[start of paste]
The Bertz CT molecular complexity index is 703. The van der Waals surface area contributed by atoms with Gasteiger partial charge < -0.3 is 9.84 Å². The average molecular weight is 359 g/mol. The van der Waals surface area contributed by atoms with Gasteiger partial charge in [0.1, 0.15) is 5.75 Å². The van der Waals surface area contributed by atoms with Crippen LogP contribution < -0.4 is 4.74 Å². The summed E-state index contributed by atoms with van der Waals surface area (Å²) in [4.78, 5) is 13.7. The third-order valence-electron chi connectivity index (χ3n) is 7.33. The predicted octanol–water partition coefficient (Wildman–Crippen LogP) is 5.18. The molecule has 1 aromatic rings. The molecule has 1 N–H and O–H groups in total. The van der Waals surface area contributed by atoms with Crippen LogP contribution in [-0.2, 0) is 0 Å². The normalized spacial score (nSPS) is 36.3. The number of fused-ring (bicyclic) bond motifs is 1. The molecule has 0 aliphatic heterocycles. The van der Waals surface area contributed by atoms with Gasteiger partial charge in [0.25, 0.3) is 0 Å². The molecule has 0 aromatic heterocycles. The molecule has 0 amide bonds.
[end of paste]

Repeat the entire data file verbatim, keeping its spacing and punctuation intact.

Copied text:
The Bertz CT molecular complexity index is 703. The van der Waals surface area contributed by atoms with Gasteiger partial charge < -0.3 is 9.84 Å². The average molecular weight is 359 g/mol. The van der Waals surface area contributed by atoms with Gasteiger partial charge in [0.1, 0.15) is 5.75 Å². The van der Waals surface area contributed by atoms with Crippen LogP contribution < -0.4 is 4.74 Å². The summed E-state index contributed by atoms with van der Waals surface area (Å²) in [4.78, 5) is 13.7. The third-order valence-electron chi connectivity index (χ3n) is 7.33. The predicted octanol–water partition coefficient (Wildman–Crippen LogP) is 5.18. The molecule has 1 aromatic rings. The molecule has 1 N–H and O–H groups in total. The van der Waals surface area contributed by atoms with Crippen LogP contribution in [-0.2, 0) is 0 Å². The normalized spacial score (nSPS) is 36.3. The number of fused-ring (bicyclic) bond motifs is 1. The molecule has 0 aliphatic heterocycles. The van der Waals surface area contributed by atoms with Gasteiger partial charge in [0.25, 0.3) is 0 Å². The molecule has 0 aromatic heterocycles. The molecule has 0 amide bonds.